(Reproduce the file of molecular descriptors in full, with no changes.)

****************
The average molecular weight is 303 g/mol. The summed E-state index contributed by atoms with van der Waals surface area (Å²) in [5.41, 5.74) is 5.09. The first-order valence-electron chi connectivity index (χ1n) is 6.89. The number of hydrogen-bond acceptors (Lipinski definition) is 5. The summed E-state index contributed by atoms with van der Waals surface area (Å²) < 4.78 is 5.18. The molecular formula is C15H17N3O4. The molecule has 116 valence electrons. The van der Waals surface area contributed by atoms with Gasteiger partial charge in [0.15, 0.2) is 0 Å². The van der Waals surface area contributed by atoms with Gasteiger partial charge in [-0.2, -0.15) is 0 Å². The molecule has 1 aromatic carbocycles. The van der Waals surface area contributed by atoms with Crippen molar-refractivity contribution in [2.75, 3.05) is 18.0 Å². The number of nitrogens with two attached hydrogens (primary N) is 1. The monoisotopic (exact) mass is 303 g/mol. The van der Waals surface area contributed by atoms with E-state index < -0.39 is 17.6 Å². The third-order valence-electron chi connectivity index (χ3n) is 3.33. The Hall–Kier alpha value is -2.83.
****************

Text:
The average molecular weight is 303 g/mol. The summed E-state index contributed by atoms with van der Waals surface area (Å²) in [5.41, 5.74) is 5.09. The first-order valence-electron chi connectivity index (χ1n) is 6.89. The number of hydrogen-bond acceptors (Lipinski definition) is 5. The summed E-state index contributed by atoms with van der Waals surface area (Å²) < 4.78 is 5.18. The molecular formula is C15H17N3O4. The molecule has 116 valence electrons. The van der Waals surface area contributed by atoms with Gasteiger partial charge in [0.15, 0.2) is 0 Å². The van der Waals surface area contributed by atoms with Gasteiger partial charge in [-0.2, -0.15) is 0 Å². The molecule has 1 aromatic carbocycles. The van der Waals surface area contributed by atoms with Crippen molar-refractivity contribution in [2.75, 3.05) is 18.0 Å². The number of nitrogens with two attached hydrogens (primary N) is 1. The monoisotopic (exact) mass is 303 g/mol. The van der Waals surface area contributed by atoms with E-state index < -0.39 is 17.6 Å². The third-order valence-electron chi connectivity index (χ3n) is 3.33. The Hall–Kier alpha value is -2.83.